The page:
Rachel Elliot makes glass sculptures and jewellery under the name Flyingcheesetoastie.
“As you can imagine, glass is very fragile so I invest a lot of time and money researching the best way to package it safely yet economically for postage costs. All my glass creatures are wrapped in bubble wrap and boxed in sturdy cardboard shipping boxes then either placed in padded envelopes or another box with packing peanuts depending on weight. I used foam filled paper boxes for my jewellery with all boxes sized to fit and display nicely without being excessive.”
As you can tell, there is a lot of agreement on packaging fragile items well. But what about the softer items that are sold on Etsy? Liz of Madmumknits says:
“I sell soft knitted items so I usually wrap them in tissue paper, then in polybags to keep things dry with our inclement weather.”
Sally, using the shop name LifeCovers, has a nice little twist in her parcels of Harris Tweed producs:
“I wrap in tissue paper and ribbon. If there’s room in the parcel without taking it into another postal rate, I add a small sachet of lavender. This often gets very positive remarks – especially from my friendly Post Office!”
A lot of people use stickers as part of their branding. They’re easy to stick on boxes, envelopes, anything you desire really. Says Victoria Sol:
“I put stickers on my gift boxes, and I have little tags that I attach to the pieces with baker’s twine which give metal information and cleaning instructions. Both stickers and tags are from DayzeeLoveDesigns on Etsy and have my logo on them.”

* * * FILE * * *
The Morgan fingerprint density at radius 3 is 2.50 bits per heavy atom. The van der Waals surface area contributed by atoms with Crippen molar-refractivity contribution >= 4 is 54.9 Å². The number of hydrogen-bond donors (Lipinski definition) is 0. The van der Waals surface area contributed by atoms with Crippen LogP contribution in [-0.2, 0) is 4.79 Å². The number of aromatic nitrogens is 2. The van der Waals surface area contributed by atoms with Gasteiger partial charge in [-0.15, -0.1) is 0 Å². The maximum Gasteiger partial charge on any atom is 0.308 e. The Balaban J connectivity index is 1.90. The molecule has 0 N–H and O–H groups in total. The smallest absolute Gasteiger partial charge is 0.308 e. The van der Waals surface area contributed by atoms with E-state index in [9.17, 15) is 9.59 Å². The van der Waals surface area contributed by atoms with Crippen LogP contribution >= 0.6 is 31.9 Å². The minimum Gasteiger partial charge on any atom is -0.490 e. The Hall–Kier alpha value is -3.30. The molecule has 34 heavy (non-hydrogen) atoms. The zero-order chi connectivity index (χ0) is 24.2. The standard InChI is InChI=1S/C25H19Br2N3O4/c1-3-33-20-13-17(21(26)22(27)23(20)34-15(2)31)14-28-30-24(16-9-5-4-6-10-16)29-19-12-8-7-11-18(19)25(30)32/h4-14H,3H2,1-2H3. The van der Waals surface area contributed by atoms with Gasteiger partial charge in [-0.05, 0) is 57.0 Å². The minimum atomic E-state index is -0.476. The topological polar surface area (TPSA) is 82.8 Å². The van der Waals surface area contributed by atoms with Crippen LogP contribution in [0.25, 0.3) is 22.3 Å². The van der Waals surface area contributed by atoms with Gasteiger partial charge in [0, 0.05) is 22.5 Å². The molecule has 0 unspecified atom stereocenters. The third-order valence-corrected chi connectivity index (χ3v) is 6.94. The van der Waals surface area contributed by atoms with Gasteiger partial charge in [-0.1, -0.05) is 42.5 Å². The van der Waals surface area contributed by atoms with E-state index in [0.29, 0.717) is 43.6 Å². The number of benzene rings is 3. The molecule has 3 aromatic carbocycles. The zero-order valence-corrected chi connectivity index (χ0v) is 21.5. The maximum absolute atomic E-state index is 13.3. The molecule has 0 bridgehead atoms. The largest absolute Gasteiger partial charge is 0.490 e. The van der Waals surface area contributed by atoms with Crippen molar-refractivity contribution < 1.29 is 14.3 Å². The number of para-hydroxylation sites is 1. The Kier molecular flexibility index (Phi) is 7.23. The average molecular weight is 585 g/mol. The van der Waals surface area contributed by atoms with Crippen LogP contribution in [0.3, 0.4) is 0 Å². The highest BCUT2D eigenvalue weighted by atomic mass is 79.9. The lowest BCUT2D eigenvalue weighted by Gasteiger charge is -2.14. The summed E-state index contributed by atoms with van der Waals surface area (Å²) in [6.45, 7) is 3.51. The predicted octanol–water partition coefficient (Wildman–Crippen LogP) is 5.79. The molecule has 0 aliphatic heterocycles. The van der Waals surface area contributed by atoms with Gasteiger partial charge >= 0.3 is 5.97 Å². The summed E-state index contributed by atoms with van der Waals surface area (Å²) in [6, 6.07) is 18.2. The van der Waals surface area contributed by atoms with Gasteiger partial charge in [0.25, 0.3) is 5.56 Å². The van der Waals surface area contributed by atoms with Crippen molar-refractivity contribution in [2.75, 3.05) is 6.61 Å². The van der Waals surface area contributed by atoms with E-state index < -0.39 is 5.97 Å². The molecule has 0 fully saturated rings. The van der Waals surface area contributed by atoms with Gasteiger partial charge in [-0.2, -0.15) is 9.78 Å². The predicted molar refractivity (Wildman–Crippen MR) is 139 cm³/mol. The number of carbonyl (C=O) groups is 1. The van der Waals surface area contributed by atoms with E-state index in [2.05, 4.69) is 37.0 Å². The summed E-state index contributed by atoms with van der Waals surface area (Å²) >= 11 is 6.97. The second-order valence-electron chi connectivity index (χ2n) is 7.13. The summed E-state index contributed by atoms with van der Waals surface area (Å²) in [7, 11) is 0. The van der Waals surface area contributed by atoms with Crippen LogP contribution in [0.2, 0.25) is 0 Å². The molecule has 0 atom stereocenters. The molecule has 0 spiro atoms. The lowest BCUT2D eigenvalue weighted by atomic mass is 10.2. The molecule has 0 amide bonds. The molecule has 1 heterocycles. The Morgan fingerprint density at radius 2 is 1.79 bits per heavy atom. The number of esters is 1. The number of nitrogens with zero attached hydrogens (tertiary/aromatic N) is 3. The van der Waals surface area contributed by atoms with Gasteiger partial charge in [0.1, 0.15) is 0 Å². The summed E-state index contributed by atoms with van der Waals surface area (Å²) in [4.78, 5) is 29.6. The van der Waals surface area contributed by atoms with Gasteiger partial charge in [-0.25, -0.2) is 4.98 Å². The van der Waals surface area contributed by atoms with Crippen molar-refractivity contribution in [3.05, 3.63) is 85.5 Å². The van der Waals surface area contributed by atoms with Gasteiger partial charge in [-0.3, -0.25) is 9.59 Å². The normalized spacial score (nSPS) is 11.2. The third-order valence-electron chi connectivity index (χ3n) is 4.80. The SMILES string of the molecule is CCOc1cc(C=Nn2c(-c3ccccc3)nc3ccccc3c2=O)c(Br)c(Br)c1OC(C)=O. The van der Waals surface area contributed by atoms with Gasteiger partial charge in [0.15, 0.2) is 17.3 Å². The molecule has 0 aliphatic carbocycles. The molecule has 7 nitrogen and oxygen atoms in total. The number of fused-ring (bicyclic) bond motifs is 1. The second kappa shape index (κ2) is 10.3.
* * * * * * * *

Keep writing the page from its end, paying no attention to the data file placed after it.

Beki and Sally both recycle bubble wrap, although the rest of the packaging is brand new. Sally tells me:
“I only recycle bubble wrap and other padding type materials. I want to keep consistency and that’s not possible if I recycle. However, I do purchase tags which are made from recycled materials.”
Michelle believes packaging is an important part of your branding:
“I strongly believe that creating eye-catching packaging – whether it’s the outside thing it’s posted in, or what’s inside it – brings pleasure to the customer and makes it more likely they’ll use you again, or recommend you to others. Think about when you’ve received a gift that’s beautifully wrapped, or something in the post that has an eye-catching, clean, quirky envelope or box – it makes you feel a bit warm and fluffy, doesn’t it!”